International Journal of Technology Assessment in Health Care



Michael D. Rawlins

Royal Society of Medicine


Background: The evidence supporting the use of new, or established, interventions may be derived from either (or both) experimental or observational study designs. Although a rigorous examination of the evidence base for clinical and cost-effectiveness is essential, it is never sufficient, and those undertaking a health technology assessment (HTA) also have to exercise judgments.

Methods: The basis for this discussion is largely from the author's experience as chairman of the national Institute for Health and Clinical Excellence (NICE).

Results: The judgments necessary for HTA to make are twofold. Scientific judgments relate to the interpretation of the science. Social value judgments are concerned with the ethical principles, preferences, culture, and aspirations of society.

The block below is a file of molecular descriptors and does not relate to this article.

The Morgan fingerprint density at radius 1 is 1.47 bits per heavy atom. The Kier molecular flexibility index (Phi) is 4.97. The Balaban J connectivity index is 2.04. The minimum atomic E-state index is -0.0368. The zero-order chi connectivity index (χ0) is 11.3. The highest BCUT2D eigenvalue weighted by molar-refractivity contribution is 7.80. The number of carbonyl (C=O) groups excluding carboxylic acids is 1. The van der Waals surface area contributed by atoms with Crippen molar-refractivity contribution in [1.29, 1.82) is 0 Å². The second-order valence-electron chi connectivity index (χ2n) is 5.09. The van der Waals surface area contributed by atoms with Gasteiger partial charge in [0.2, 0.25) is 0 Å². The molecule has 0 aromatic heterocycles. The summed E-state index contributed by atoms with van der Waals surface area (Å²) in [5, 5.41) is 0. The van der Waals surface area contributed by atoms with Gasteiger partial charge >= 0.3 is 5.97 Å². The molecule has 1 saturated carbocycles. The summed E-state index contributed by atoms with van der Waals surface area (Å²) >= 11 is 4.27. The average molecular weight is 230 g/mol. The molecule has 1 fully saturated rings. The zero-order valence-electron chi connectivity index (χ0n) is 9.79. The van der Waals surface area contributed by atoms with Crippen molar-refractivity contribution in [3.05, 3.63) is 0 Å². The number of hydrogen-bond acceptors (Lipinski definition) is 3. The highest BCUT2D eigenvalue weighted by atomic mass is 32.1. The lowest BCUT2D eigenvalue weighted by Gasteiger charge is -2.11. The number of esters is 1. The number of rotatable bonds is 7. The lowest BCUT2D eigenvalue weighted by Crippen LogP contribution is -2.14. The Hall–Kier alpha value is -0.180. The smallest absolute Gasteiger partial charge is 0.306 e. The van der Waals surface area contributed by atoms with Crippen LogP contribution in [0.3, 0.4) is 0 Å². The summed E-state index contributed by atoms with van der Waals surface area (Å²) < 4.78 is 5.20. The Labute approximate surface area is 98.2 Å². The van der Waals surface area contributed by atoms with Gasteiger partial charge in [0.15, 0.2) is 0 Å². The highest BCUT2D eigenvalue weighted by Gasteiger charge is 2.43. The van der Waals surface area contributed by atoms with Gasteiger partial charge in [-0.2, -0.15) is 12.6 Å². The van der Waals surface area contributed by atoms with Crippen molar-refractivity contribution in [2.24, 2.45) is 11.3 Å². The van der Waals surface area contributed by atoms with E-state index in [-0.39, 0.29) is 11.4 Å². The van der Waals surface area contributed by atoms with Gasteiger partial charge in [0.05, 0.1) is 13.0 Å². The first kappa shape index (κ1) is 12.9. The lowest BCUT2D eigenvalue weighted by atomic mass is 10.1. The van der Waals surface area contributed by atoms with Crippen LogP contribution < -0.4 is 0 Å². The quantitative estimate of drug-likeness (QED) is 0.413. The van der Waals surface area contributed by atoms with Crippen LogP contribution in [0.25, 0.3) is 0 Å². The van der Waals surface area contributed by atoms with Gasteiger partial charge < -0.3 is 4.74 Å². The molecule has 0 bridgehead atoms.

Conclusions: How scientific and social value judgments might be most appropriately captured is a challenge for all HTA agencies. Although competent HTA bodies should be able to exercise scientific judgments they have no legitimacy to impose their own social values. These must ultimately be informed by the general public.


  • clinical effectiveness;
  • cost effectiveness;
  • scientific judgements;
  • social value judgements